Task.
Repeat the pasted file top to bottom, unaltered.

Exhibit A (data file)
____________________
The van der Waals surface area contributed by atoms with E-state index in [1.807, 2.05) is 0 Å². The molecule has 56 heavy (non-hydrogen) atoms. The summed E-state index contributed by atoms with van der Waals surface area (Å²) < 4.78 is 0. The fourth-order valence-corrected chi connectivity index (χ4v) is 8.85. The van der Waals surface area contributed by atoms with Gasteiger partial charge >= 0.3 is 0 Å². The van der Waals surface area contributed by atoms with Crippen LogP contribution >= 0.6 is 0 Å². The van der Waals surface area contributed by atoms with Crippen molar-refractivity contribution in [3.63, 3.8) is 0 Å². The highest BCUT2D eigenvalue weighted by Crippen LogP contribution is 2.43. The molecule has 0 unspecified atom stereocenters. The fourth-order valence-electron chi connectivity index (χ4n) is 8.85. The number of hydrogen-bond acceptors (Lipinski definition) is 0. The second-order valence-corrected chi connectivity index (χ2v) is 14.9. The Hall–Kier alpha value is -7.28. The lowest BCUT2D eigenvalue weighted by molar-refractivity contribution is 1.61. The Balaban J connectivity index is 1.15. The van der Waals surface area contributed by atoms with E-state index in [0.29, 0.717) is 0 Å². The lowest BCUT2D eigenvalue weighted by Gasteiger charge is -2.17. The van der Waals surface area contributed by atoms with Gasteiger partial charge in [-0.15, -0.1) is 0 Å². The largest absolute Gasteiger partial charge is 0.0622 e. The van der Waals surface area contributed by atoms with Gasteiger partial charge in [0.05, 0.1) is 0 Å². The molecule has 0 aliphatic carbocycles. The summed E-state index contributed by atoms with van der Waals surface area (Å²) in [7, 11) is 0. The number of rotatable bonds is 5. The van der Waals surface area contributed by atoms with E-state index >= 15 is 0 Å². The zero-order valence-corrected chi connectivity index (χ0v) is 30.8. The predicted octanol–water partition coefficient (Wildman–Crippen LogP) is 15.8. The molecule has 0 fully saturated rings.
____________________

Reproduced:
The van der Waals surface area contributed by atoms with E-state index in [1.807, 2.05) is 0 Å². The molecule has 56 heavy (non-hydrogen) atoms. The summed E-state index contributed by atoms with van der Waals surface area (Å²) < 4.78 is 0. The fourth-order valence-corrected chi connectivity index (χ4v) is 8.85. The van der Waals surface area contributed by atoms with Gasteiger partial charge >= 0.3 is 0 Å². The van der Waals surface area contributed by atoms with Crippen LogP contribution >= 0.6 is 0 Å². The van der Waals surface area contributed by atoms with Crippen molar-refractivity contribution in [3.63, 3.8) is 0 Å². The highest BCUT2D eigenvalue weighted by Crippen LogP contribution is 2.43. The molecule has 0 unspecified atom stereocenters. The fourth-order valence-electron chi connectivity index (χ4n) is 8.85. The number of hydrogen-bond acceptors (Lipinski definition) is 0. The second-order valence-corrected chi connectivity index (χ2v) is 14.9. The Hall–Kier alpha value is -7.28. The lowest BCUT2D eigenvalue weighted by molar-refractivity contribution is 1.61. The Balaban J connectivity index is 1.15. The van der Waals surface area contributed by atoms with E-state index in [0.29, 0.717) is 0 Å². The lowest BCUT2D eigenvalue weighted by Gasteiger charge is -2.17. The van der Waals surface area contributed by atoms with Gasteiger partial charge in [-0.15, -0.1) is 0 Å². The largest absolute Gasteiger partial charge is 0.0622 e. The van der Waals surface area contributed by atoms with Gasteiger partial charge in [0.05, 0.1) is 0 Å². The molecule has 0 aliphatic carbocycles. The summed E-state index contributed by atoms with van der Waals surface area (Å²) in [7, 11) is 0. The number of rotatable bonds is 5. The van der Waals surface area contributed by atoms with E-state index >= 15 is 0 Å². The zero-order valence-corrected chi connectivity index (χ0v) is 30.8. The predicted octanol–water partition coefficient (Wildman–Crippen LogP) is 15.8. The molecule has 0 fully saturated rings.